7. 7. The Arabic Pledge <ul><li>British non-military ship Arabic sunk with two more American casualties </li></ul><ul><li>German ambassador to US made the Arabic pledge to not sink unarmed ships </li></ul>
    8. 8. The Sussex Pledge <ul><li>French non-military ship Sussex sunk in the English Channel </li></ul><ul><li>Germans issue the Sussex pledge and stated that they would abide by international law (with their sub policy) </li></ul><ul><li>Asked the US to get Britain to stop their “total warfare” blockade </li></ul>
    9. 9. US Trade with the Allies <ul><li>US had become the storehouse for England and the other Allied nations </li></ul><ul><ul><li>Munitions, food, and raw materials </li></ul></ul><ul><li>Eventually, the US banks loaned the Allies $2 billion </li></ul><ul><li>1914 to 1916- trade with Britain increased from $800 million to $3 billion </li></ul><ul><li>1914 to 1916- trade with Germany decreased from $170 million to $1 million </li></ul>
    10. 10. US Preparedness <ul><li>Wilson opposed preparing for war early on </li></ul><ul><li>Republicans (led by TR) demanded the nation be prepared </li></ul><ul><ul><li>Wilson responded by preparing for war (had the 1916 presidential election to think about) </li></ul></ul><ul><li>November 1915- Wilson calls for a larger military and navy </li></ul><ul><ul><li>Appeased the Progressives (who called for continued neutrality) by passing more progressive legislation domestically </li></ul></ul>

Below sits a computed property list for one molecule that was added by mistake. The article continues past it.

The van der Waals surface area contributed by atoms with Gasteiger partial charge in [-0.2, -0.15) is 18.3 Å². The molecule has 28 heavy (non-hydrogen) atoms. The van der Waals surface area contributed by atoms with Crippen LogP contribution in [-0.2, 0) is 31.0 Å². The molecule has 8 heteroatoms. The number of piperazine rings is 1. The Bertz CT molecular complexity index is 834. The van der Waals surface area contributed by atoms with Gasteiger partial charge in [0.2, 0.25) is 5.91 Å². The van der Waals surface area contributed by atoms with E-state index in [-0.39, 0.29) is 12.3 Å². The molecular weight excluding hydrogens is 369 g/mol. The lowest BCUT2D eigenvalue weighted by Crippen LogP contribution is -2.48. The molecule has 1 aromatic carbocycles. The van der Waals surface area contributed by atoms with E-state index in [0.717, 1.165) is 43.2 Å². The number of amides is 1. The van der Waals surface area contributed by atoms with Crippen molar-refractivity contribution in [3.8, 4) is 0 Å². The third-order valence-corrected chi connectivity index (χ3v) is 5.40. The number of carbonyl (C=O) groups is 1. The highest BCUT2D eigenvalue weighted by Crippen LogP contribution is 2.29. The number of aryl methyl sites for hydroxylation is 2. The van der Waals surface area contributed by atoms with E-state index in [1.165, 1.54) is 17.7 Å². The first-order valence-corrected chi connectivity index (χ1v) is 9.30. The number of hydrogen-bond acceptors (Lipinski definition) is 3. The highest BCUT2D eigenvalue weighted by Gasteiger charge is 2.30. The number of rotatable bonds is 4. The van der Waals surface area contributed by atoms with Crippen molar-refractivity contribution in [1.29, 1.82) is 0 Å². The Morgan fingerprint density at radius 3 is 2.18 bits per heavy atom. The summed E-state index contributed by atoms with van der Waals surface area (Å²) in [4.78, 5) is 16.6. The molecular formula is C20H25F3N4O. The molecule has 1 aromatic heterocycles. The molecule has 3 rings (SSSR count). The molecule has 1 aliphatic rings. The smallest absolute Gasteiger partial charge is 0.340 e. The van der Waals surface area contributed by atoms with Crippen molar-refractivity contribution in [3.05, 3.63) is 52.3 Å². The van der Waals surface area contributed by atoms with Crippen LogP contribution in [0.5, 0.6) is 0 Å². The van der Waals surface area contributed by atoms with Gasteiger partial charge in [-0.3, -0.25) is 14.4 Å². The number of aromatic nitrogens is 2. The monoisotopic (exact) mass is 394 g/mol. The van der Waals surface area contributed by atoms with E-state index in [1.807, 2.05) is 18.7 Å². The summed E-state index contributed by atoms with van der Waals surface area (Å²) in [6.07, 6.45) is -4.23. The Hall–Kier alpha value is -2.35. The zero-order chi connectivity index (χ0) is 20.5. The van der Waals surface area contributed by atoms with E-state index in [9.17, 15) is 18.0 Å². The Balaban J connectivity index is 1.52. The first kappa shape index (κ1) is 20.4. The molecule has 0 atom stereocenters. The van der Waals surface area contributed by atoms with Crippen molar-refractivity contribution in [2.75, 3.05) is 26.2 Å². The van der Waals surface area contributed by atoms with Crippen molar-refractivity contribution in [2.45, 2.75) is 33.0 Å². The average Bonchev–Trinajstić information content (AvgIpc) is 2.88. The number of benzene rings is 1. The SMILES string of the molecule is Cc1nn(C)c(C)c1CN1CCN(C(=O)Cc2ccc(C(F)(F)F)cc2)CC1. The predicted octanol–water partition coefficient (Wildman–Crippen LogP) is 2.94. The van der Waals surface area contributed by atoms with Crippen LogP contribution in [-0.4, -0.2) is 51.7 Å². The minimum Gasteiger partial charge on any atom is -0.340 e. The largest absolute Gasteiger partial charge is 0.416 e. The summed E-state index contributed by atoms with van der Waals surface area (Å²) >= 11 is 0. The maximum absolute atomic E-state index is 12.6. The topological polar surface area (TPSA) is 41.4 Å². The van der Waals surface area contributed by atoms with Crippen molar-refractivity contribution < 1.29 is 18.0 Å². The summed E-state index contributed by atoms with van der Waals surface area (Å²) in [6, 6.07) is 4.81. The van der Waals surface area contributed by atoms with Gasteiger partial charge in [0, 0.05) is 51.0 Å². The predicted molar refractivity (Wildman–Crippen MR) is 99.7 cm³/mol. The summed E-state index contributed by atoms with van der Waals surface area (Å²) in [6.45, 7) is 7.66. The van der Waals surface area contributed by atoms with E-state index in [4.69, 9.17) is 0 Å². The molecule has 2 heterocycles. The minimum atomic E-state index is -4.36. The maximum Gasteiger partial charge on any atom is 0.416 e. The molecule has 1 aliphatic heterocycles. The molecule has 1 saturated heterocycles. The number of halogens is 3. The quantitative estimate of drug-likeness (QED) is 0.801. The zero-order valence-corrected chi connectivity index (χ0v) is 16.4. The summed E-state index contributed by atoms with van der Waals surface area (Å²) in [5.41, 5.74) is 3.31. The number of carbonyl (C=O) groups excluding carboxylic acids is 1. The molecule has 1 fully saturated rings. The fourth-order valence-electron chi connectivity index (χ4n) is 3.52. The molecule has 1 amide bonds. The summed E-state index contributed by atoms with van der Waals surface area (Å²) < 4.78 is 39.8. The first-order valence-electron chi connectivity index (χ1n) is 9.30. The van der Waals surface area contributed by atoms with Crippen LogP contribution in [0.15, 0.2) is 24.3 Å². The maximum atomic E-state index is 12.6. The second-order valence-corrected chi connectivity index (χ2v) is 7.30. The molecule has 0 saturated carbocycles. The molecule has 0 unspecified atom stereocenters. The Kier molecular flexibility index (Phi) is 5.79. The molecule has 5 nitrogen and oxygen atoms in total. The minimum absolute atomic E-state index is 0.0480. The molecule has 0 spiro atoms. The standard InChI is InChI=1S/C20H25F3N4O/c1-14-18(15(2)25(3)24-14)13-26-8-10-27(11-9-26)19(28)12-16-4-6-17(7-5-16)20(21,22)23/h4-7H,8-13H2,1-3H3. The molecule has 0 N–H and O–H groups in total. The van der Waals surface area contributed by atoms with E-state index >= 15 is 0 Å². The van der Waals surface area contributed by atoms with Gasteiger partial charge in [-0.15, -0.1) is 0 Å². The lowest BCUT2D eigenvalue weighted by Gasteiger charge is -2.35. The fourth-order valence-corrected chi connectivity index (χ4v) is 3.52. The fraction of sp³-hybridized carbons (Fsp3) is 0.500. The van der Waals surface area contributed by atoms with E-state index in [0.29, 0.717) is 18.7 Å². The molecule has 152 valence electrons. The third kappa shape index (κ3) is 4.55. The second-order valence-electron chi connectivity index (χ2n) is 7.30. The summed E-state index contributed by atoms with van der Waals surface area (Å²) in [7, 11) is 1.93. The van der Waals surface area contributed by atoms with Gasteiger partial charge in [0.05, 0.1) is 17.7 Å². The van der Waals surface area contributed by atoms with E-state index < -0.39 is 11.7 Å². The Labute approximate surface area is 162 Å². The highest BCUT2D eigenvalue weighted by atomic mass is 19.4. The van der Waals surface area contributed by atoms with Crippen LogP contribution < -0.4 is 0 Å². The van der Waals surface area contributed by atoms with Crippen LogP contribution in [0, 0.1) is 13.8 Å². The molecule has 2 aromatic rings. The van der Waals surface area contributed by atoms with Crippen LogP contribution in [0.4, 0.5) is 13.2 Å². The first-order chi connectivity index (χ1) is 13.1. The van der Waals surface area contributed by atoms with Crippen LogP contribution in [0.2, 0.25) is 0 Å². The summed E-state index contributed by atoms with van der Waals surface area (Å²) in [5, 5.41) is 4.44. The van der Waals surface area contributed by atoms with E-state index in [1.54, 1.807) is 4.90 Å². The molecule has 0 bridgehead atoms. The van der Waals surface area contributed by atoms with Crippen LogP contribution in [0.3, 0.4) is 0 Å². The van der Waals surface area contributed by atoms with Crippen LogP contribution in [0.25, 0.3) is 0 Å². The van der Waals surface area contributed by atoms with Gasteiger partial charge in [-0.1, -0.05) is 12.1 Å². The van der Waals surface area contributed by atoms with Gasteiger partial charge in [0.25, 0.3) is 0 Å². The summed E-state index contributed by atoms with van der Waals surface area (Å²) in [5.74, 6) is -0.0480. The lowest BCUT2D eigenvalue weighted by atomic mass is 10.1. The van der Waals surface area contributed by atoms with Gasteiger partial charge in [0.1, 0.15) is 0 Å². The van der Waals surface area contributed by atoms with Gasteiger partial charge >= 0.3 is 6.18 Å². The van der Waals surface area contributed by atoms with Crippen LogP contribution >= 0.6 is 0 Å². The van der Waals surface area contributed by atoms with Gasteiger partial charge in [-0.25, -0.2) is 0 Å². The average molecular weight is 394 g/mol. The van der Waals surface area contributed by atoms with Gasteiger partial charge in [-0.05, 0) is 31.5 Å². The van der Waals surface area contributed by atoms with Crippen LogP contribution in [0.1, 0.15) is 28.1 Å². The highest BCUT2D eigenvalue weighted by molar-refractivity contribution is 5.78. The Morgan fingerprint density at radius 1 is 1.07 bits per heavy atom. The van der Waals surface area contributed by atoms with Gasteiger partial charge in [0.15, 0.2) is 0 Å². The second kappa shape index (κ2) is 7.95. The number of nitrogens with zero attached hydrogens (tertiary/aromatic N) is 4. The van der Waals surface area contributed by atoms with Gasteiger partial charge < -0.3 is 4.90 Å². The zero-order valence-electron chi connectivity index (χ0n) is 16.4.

11. 11. Campaign and Election of 1916 <ul><li>Democrat- Woodrow Wilson </li></ul><ul><ul><li>Slogan- “He kept us out of war” </li></ul></ul><ul><li>Republican- C harles Evans Hughes </li></ul><ul><li>Wilson barely won the election by 23 electoral votes </li></ul><ul><ul><li>Congress swayed back to the Republicans which would cause problems for Wilson later </li></ul></ul>
    12. 12. Zimmermann Note <ul><li>Letter from German foreign minister to German ambassador in Mexico </li></ul><ul><li>Purpose- get Mexico to invade the US </li></ul><ul><li>Reward- land lost to the US during the Mexican War </li></ul><ul><li>Letter was intercepted by British and used by Wilson to get a bill passed in Congress to arm US merchant ships </li></ul>
    13. 13. US Declaration of War <ul><li>March 4, 1917- </li></ul><ul><ul><li>Wilson’s inauguration speech attempted to achieve peace for the nations at war </li></ul></ul><ul><ul><li>Claimed preservation of an “armed neutrality” </li></ul></ul><ul><li>March 15, 1917- </li></ul><ul><ul><li>Fall of Czar Nicolas II of Russia </li></ul></ul><ul><li>March 18, 1917- </li></ul><ul><ul><li>Three US merchant ships are sunk by German subs </li></ul></ul><ul><li>April 2, 1917- </li></ul><ul><ul><li>Wilson asks Congress for permission to declare war on Germany </li></ul></ul>
    14. 14. Wilson’s Fourteen Points <ul><li>January 1918- </li></ul><ul><li>Defined the causes of WW I </li></ul><ul><li>Outlined the solutions to avoid another world war, which included </li></ul><ul><ul><li>Open diplomacy (no more secret negotiations) </li></ul></ul><ul><ul><li>Freedom of the seas would be restored </li></ul></ul><ul><ul><li>Allowance for national self-determination of small nations around the world </li></ul></ul><ul><ul><li>Creation of the League of Nations to preserve peace and insure justice </li></ul></ul>